Initial coin offerings have been one of the main drivers of ethereum’s meteoric rise this year, but the ICO boom has prompted some experts to voice concerns over the potential negative effect of these fundraisers. The latest to join that camp is the co-founder and former CEO of the Ethereum Foundation Charles Hoskinson. In a recent interview with Bloomberg Hoskinson described the current ICO market as a “ticking time-bomb”.
“People say ICOs are great for ethereum because, look at the price, but it’s a ticking time-bomb,” Hoskinson said, as quoted by Bloomberg. “There’s an over-tokenization of things as companies are issuing tokens when the same tasks can be achieved with existing blockchains. People are blinded by fast and easy money,” he added.
This year blockchain startups have raised over $1.2 billion in digital coin sales, with around $600 million raised in the last month alone, according to a July report from Autonomous NEXT. This is a more than six-fold increase from the total amount of funds raised last year.
The interest in ICOs have had an undeniable positive effect on cryptocurrency prices and especially on the price of ether, but Hoskinson is among a growing group of blockchain observers voicing concerns about the rapid surge in digital coin crowdsales. He believes that regulation is the biggest risk to the sector, as the US Securities and Exchange Commission will eventually say that the digital coins sold in ICOs are securities.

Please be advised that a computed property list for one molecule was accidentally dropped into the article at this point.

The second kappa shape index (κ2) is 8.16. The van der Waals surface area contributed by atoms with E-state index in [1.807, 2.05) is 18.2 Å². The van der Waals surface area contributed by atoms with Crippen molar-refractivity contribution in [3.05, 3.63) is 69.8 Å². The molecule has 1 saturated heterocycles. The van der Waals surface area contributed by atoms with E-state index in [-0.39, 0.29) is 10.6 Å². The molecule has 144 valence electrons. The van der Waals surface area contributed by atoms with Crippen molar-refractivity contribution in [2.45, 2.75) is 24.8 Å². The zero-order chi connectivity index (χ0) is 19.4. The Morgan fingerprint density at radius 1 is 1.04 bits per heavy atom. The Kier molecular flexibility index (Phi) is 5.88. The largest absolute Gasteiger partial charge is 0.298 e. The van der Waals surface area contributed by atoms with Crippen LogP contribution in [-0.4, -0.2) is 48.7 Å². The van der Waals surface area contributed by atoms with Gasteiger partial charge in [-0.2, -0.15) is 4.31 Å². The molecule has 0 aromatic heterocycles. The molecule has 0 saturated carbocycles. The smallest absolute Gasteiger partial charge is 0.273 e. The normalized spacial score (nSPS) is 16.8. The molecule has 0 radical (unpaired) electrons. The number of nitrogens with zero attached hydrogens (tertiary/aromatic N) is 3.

The current state of the market allows startups raising money through ICOs to skip the safeguards required in traditional securities sales, like making sure they’re dealing with accredited investors and verifying the source of funds. This could lead to lawsuits in the future, as digital coin buyers can sue the issuer claiming they didn’t know the risks of buying those assets, Hoskinson told Bloomberg.
While Hoskinson, who left the ethereum project three year ago and now runs his own technology research firm called IOHK, expects the ICO bubble to burst, he believes that cryptocurrencies will remain an avenue for companies to raise money, but the sales will be conducted in a regulate and more constrained environment.
“Regardless of regulation ICOs are here to stay,” he opined. “After it collapses they’re going to pick up the pieces and say how do we do things differently.”